Disinfectant Cuts Bacterial Spread on Foot Trimming Equipment

UK - Disinfecting foot trimming equipment cuts the spread of bacterial infection by 68 per cent, recent studies have highlighted.
calendar icon 13 January 2015
clock icon 2 minute read

The study found that after disinfecting cattle blades, Treponeme, the bacteria responsible for causing digital dermatitis (DD), was only present on 29 per cent of cattle trimming blades, compared to 97 per cent of equipment not disinfected.

Alison Clark, Progiene’s product manager, explains the importance of the research in tackling lameness within the dairy industry.

“Lameness remains a significant animal health and productivity issue, but this research highlights how the bacterial source can be significantly reduced through good hygiene practices.

“The importance of disinfecting foot trimming equipment between each animal was emphasised,” says Mrs Clark.

Time, temperature and concentration are the key factors Mrs Clark identifies, when looking to kill infectious bacteria responsible for causing lameness in cattle.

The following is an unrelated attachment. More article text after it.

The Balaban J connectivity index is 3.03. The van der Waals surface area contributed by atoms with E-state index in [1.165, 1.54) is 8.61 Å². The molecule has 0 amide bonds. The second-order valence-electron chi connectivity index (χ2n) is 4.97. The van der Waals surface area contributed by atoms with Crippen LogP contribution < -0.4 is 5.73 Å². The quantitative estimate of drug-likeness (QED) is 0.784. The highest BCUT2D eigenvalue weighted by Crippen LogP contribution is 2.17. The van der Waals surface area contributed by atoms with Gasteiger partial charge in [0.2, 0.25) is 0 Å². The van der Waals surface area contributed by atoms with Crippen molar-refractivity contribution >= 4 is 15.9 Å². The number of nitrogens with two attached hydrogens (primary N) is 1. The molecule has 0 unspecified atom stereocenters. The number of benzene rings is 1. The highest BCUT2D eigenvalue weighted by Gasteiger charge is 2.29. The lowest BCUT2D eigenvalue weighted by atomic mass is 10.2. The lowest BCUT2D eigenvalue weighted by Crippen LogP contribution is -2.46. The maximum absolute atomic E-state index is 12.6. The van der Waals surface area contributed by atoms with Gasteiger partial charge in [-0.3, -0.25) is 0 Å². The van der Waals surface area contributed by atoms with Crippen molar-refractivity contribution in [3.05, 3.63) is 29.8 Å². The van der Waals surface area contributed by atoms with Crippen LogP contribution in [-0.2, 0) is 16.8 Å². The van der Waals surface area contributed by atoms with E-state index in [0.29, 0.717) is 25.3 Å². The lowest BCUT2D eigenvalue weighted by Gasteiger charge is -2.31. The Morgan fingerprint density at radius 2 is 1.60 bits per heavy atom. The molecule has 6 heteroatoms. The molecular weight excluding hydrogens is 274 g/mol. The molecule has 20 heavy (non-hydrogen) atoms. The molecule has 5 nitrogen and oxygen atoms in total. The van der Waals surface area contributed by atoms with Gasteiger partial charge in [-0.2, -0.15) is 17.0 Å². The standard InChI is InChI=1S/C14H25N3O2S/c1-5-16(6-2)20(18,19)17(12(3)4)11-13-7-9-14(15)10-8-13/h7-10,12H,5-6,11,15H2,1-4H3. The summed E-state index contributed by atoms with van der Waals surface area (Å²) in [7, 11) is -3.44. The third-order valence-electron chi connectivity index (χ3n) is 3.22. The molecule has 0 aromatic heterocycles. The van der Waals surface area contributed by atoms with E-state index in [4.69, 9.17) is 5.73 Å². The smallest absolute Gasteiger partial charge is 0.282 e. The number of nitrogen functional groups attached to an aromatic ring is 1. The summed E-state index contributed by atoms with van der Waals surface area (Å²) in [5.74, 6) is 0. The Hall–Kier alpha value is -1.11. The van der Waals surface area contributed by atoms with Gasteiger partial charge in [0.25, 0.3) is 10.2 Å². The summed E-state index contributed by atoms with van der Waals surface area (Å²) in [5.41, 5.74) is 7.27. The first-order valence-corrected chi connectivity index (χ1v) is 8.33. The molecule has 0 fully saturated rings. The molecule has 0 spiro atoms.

“Immersing the blade of any equipment that has been in contact with the hoof, in a solution containing a disinfectant, at a maximum concentration of 2 per cent , which is the equivalent to 20ml per litre of cold water, is recommended.

“A broad spectrum disinfectant, based on the compound glutaraldehyde is one of the most effective methods of killing the bacteria,” she adds.

“I would also suggest changing the solution between every 10 animals, to limit soiling of the solution, and the risk of bacteria spreading,” she adds.

Mrs Clark also recommends washing down surfaces, and maintaining a good level of on-farm biosecurity as additional measures which should not be overlooked when tackling lameness within the herd.

“Contractors brought on-farm to do the foot trimming, are also a potential risk of infection.

Encouraging them to disinfect all their equipment, including their boots, between farms is good practice and will reduce the risk of bringing in any new strains of bacteria.

“The more we can do to help with the spread of infection between animals and between farms can only help in tackling industry’s on-going challenge of lameness,” add Mrs Clark.

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